I flew out of the house yelling No No No and bumped into Luan returning from the gate – he took off at lightning speed to try and stop them. Luckily they had two cell phones and we could still call one of them.

Many happy returns… they came back to fetch the phone.

The poor parentals then had a horrible drive to Germiston in full-on rush hour traffic. They did reach their destination safely.


Peeping Tom!

Years ago – as in decades and decades-long before I got married – had just bought my first house in Somerset West and was still in the wall-hugging, no-money-for-food stage.

Used to read my book while cycling on my exercise bike for a good few kilometres each night. That particular evening I heard my cat at the window. For whatever reason – instead of drawing back the curtains with a flourish to let Madcat in – I peeked through the side – very carefully.


My heart thudded to a complete standstill. (Probably got lodged in my throat – effectively preventing both heart and throat from operating effectively.) There, kneeling on my very own bedroom windowsill was a large person. Peeping through the tiny vee where the curtains did not quite meet at the top.

Spying on me.

Aaaargh. Scary swine! Opened my jaws to give an almighty holler and, most scary of all, not a single sound escaped.

Tried again. Nada.

Fortunately, by the time I stumbled shaking and shuddering to the phone to summon the police, I had recovered some vocals.

And so began a period of total harassment. The police did a pretty thorough job of harassing me too – ringing the bell in the dead of night to check if I was okay, then asking for coffee seeing as I was (now) awake, leering at me in the doorway.

Making me feel totally uncomfortably insanely mad.

Eventually, I learnt to ignore their bell ringing. Felt safer without their dodgy protection.

Mr Peeping Tom was another story.

A friend of mine was undergoing psychotherapy at the time and happened to mention my predicament. The prognosis was – He’s probably harmless – a nuisance, but harmless. On the other hand – you never know with these people – he might turn nasty and try to get into the house. Take him seriously.

There followed a period of siege.

All the curtains in the house were firmly pegged together as soon as the sun sank from view. With several pegs – just for good measure. And yet still I could hear him scuffling around outside.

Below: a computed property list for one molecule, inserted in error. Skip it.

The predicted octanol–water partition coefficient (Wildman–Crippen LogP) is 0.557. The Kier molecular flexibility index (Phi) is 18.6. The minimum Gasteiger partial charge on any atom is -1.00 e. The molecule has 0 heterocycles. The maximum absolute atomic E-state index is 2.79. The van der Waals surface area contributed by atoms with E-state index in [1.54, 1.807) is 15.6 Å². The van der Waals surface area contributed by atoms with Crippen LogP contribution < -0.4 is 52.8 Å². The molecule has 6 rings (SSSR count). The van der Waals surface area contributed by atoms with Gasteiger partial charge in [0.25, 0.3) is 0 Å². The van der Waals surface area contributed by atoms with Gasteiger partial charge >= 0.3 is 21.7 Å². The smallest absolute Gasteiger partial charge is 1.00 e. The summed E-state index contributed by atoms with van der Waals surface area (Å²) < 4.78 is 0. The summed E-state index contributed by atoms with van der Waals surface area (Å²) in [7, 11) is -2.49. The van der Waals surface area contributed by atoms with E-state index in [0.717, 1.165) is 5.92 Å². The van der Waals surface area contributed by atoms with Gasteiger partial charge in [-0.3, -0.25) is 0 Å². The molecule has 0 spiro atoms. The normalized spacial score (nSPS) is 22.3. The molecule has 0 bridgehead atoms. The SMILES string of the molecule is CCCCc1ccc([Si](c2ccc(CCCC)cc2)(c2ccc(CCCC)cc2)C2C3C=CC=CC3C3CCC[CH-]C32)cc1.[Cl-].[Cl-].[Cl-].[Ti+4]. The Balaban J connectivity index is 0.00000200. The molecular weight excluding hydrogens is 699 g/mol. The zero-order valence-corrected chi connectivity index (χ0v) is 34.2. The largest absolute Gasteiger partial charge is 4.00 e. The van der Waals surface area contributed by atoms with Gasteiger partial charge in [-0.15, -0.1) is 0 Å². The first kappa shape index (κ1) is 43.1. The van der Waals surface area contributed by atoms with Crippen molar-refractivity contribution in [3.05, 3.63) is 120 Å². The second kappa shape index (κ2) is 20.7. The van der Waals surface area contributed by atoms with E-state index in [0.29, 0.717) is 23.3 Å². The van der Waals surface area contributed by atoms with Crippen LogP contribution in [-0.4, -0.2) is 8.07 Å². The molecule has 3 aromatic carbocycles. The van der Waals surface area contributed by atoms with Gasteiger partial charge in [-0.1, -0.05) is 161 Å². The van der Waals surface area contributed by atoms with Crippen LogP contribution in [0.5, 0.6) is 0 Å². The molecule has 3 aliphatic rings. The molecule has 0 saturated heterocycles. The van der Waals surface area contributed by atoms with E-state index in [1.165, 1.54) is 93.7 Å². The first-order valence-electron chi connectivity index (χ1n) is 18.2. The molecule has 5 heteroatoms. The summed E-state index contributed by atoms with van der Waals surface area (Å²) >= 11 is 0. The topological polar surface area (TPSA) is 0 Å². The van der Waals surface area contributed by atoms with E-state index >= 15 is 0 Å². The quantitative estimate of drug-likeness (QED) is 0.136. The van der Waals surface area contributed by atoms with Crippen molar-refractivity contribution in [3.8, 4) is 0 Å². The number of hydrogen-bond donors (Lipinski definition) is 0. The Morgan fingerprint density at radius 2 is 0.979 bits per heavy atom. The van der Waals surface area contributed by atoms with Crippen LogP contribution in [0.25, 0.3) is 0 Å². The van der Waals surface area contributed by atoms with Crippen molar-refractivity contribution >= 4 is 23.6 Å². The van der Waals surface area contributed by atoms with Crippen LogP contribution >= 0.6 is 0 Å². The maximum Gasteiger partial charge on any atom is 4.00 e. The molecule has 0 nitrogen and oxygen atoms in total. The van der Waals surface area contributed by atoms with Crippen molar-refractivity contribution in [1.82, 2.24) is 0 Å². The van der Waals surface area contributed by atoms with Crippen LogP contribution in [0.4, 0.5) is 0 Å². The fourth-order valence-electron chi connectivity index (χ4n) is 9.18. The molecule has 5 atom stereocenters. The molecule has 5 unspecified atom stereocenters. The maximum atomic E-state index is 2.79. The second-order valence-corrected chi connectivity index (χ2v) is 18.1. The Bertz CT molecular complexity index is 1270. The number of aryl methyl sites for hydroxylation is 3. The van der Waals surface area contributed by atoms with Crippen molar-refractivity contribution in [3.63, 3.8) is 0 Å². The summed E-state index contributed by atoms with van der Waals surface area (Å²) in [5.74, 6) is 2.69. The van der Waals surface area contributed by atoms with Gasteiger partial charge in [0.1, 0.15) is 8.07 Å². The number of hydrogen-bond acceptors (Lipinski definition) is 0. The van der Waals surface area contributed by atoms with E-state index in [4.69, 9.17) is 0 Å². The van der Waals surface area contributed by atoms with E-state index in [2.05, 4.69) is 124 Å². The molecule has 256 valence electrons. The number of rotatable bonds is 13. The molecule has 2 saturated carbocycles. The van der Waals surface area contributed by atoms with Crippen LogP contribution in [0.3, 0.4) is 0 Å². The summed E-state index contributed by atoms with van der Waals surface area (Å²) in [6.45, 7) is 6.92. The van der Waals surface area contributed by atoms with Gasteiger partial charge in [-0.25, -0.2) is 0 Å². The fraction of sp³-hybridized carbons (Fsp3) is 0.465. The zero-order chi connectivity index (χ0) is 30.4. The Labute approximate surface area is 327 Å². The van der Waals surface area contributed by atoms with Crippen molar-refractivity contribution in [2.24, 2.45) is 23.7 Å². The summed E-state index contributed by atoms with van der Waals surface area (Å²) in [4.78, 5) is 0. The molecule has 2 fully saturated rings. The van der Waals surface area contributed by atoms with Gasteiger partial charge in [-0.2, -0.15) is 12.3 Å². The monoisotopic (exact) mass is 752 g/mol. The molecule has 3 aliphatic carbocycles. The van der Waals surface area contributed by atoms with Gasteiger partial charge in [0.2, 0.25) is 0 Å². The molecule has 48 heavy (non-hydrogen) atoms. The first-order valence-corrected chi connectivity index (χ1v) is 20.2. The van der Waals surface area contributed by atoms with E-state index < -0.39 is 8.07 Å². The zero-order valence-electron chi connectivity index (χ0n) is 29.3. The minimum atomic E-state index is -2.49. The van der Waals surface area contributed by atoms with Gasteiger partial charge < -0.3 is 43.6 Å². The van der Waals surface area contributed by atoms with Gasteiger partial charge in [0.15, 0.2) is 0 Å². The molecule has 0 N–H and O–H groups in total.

Perhaps I should explain, I was a single mom at that time, My daughter was about 3 or so and I was a tad paranoid. I begged the bank for a credit card and invested in some fencing – just diamond mesh – and it was only waist height, not really effective but enclosed the yard, made me feel safer.

Still, he came.

Borrowed a loud hailer from work, switched it to siren mode, tried blasting his ear. To no avail.

Then struck upon a brilliant idea – glued thumb tacks to my window sill, and boot polished them black. Then parked off under the sill on the inside, curtains closed, swilling wine, eagerly awaiting his howls of anguish.

They never came – but the prickles did keep him off the window ledge, for a while anyway.

Guess after a few weeks I was not so scared of him anymore. Just wildly irritated that my peace and privacy had been violated.

On one occasion, found myself charging after him in the dark, yelling like a banshee, brandishing a knife. Possibly may have been writing this from jail, had my neighbour not yelled and brought me to whatever was left of my senses.

Found out later that he was a regular tyrant in the neighbourhood, had been spying on a whole bunch of us females. Eventually, somebody’s significant other caught him and he spent a spell in the chook.

The thing that haunted me for several decades after (ag okay – only three), was the fact that I had been unable to scream in time of need.

A few decades later, was married and we’d moved to Springs in Gauteng.

Just after we’d been robbed of a whole lot of stuff, I’d lie in bed awake,  straining to hear if the f#@&ers were going to try again. One night I did hear something and stealthily snuck to the bathroom without waking the dogs, stood on the loo and peeped out of the top window.

Swine were at it again – trying to break the lock of the outside wendy house.

I opened my mouth and yelled at them.

My lovely husband said that it was a terrifyingly deep throaty yowl and it almost scared the pants off him too.